Once upon a time I went to show and it was called Crumble (Lay Me Down, Justin Timberlake). It was written by Sheila Callaghan and it was directed by AJ Ware. It was about a mother (Charlesanne Rabensburg) whose daughter, Janice (Kristen Magee) was a going a little bit insane because her father (Curtis Jackson) has died. Their apartment (Tim Parker) talked and their aunt (Rachel Slavick) was a cat lady. And Janice loves Justin Timberlake (Jackson). I think this was a very touching but funny show. And I had a lot of fun, but it was also scary for me because their family was basically falling apart bit by bit and I don't want that to happen to us. And that is why we use a stool on the side farthest away from the window when we put the star on top of the Christmas tree!
The apartment is the first thing you see. And I know you are thinking, "Of course it is. It is the set." But no, you are not right; it is not the set. There is a person who plays the apartment. Then he is always talking to the audience because he is basically the narrator. He sees everything that happen; he feels when someone walks across the floor or if there are rats; and he hears if someone is sad or crying or having a fantasy. And if there is someone making an evil mastermind plan, he knows it all. I think that is a great kind of narrator to have that feels, sees, and hears everything. I liked how he did all this apartmently-like stuff. He would lay on the floor or when he was a wall he would stand against the wall and when he is a radiator he crouches up against the wall and makes banging noises until the mother fixes him. The personality was he was very depressed and sad but he still had good memories of what used to happen here. He seemed very mean and just wanted to do what was right for him, which meant killing off as many people in the family as possible.
The daughter was pretty crazy because she had a bunch of ideas that would not usually go on in an 11-year-old's brain. All the Justin Timberlake fantasies could go on in an 11-year-old's brain, but not all the evil mastermind stuff. Usually tweens are not that scared that they want to blow up their mother and their selves. I don't want to blow up my mother and myself, but I think this is a a great character to have because it shows the normal parts of a tween's brain and a slightly supernatural part of a tween's brain that probably doesn't happen all that often. It has some of the realistic and less realistic aspects to make it reliable but also being able to have fun with all the different ideas about what is going on with her. Is she being hypnotized by the house? Is she an evil mastermind? Another possibility is that this all could be a silly fantasy of hers. She wants to destroy things because she feels there is nothing else to do. Her dad is dead. Her mother is depressed all the time and she is getting bad grades which makes her mother more depressed and her apartment is talking to her. And she thinks, "What could be worse?" so she just wants to end it all. Trying to figure it out brought some of the excitement to the show, and I really liked that.
The mother wanted to be the perfect mother but she felt like she couldn't because her husband had died. She tries to make her daughter happy by letting her have a lot of freedom. But when she has that freedom she doesn't know what to do because she becomes odd and lonely and gives her mom a weird christmas list. And the only thing that makes sense is a Justin Timberlake album. The mom is overwhelmed by everything that her daughter does because she thinks, "Well that must be wrong." And even if it is just regular 11-year-old girl stuff, like thinking about boys, she either freaks out or wants to pretend it and the weird stuff is regular, but she doesn't know how and lies to herself.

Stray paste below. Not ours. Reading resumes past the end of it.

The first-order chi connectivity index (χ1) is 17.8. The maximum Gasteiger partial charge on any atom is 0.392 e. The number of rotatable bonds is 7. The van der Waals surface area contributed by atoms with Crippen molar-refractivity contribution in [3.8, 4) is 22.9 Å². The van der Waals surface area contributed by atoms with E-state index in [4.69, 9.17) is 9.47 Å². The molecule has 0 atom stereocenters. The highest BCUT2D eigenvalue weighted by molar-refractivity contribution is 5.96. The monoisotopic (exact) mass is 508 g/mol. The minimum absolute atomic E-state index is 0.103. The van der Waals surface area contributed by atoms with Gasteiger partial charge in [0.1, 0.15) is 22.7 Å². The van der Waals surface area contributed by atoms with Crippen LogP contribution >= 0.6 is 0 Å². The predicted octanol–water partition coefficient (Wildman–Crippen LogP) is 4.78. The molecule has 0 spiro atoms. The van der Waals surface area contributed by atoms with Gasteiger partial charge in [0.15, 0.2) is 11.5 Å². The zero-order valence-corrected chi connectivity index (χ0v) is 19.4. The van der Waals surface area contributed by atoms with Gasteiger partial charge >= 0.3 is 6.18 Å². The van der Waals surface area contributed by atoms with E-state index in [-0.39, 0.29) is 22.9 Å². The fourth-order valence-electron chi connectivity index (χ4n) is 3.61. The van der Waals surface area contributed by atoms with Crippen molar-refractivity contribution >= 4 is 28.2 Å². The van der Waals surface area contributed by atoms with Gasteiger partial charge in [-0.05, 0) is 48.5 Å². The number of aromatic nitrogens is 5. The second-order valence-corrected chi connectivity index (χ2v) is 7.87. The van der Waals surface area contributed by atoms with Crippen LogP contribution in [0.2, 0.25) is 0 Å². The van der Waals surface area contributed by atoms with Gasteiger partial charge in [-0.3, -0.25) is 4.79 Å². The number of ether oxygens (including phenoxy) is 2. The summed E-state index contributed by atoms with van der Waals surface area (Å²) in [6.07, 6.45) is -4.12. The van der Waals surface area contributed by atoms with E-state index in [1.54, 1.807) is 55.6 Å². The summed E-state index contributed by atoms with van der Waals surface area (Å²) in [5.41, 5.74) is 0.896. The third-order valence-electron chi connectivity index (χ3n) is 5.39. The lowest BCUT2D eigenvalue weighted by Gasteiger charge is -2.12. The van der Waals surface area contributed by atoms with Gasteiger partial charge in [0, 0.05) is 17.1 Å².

The daughter and mother both had their dream-boy fantasies. The daughter's was Justin Timberlake and the mother's was Harrison Ford. The one I can understand is the Harrison Ford one; he's a cutie. Curtis Jackson played both parts and the father, which I think showed us a kind of connection. That connection was that they all made the family happy, and the other people kind of made up for the father and reminded them of him and made them feel better. I found those scenes very funny. In the Justin Timberlake scene he started flying! And you could just see his feet flapping in the distance. And I thought that was just weird and funny and ridiculous and I loved it. And also when Harrison Ford was talking to the mom, he started levitating under a sheet. And I thought that was very weird and silly, and I was just like, "What is going on over there!?" And then she lifts off the sheet and there is no one there. And I was just in awe. I was like, that was some pretty awesome magic. I thought that Curtis Jackson did a great job turning from a teen celebrity to the man who plays Indiana Jones!
The aunt was a cat lady. She had 57 cats. I love cats, and I wouldn't be super-duper sad if I had 57 cats, but I would be very overwhelmed. It is not normal to have 57 cats, but I think she seems happy with the 57 cats because she loves her cats. She gets them Christmas presents, and she talks to them like they are her children because it seems like she wanted to have children but she couldn't. So then she got cats. I thought she was a great character to have because she didn't seem too sad-sacky like you think someone would be in this situation.
People who would like this show are people who like cats, talking houses, and levitating sheets with supposedly Harrison Ford inside them. There is just one more week, so get your tickets, quick! It was amazing!
Photos: Phil Dembinski